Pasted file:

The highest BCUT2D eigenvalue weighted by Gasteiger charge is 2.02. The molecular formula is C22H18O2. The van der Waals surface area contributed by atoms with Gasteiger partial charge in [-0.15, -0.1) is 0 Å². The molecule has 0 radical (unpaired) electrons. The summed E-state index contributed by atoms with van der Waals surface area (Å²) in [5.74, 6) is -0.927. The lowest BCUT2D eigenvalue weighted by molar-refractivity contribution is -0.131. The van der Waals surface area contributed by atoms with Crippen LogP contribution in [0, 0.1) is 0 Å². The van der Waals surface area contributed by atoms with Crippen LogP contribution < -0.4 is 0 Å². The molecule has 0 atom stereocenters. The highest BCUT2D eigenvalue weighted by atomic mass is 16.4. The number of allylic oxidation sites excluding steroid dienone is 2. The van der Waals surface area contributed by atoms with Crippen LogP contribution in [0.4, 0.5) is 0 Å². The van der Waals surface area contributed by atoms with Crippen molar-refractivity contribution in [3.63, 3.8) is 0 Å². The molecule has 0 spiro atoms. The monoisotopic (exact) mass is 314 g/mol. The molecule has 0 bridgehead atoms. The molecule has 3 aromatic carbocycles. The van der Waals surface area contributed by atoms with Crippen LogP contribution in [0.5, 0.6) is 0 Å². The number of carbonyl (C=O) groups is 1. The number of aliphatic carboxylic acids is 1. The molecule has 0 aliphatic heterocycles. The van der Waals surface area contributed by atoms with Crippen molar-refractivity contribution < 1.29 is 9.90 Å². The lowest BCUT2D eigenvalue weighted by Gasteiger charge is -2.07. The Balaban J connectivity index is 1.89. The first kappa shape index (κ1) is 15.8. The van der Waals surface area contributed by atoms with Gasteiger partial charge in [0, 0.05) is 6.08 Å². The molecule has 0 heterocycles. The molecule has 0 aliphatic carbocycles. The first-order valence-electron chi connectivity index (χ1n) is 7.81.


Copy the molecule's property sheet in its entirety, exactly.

The highest BCUT2D eigenvalue weighted by Gasteiger charge is 2.02. The molecular formula is C22H18O2. The van der Waals surface area contributed by atoms with Gasteiger partial charge in [-0.15, -0.1) is 0 Å². The molecule has 0 radical (unpaired) electrons. The summed E-state index contributed by atoms with van der Waals surface area (Å²) in [5.74, 6) is -0.927. The lowest BCUT2D eigenvalue weighted by molar-refractivity contribution is -0.131. The van der Waals surface area contributed by atoms with Crippen LogP contribution in [0, 0.1) is 0 Å². The van der Waals surface area contributed by atoms with Crippen LogP contribution < -0.4 is 0 Å². The molecule has 0 atom stereocenters. The highest BCUT2D eigenvalue weighted by atomic mass is 16.4. The number of allylic oxidation sites excluding steroid dienone is 2. The van der Waals surface area contributed by atoms with Crippen LogP contribution in [0.4, 0.5) is 0 Å². The van der Waals surface area contributed by atoms with Crippen molar-refractivity contribution in [3.63, 3.8) is 0 Å². The molecule has 0 spiro atoms. The monoisotopic (exact) mass is 314 g/mol. The molecule has 0 bridgehead atoms. The molecule has 3 aromatic carbocycles. The van der Waals surface area contributed by atoms with Crippen LogP contribution in [0.5, 0.6) is 0 Å². The number of carbonyl (C=O) groups is 1. The number of aliphatic carboxylic acids is 1. The molecule has 0 aliphatic heterocycles. The van der Waals surface area contributed by atoms with Crippen molar-refractivity contribution < 1.29 is 9.90 Å². The lowest BCUT2D eigenvalue weighted by Gasteiger charge is -2.07. The Balaban J connectivity index is 1.89. The first kappa shape index (κ1) is 15.8. The van der Waals surface area contributed by atoms with Gasteiger partial charge in [0, 0.05) is 6.08 Å². The molecule has 0 heterocycles. The molecule has 0 aliphatic carbocycles. The first-order valence-electron chi connectivity index (χ1n) is 7.81.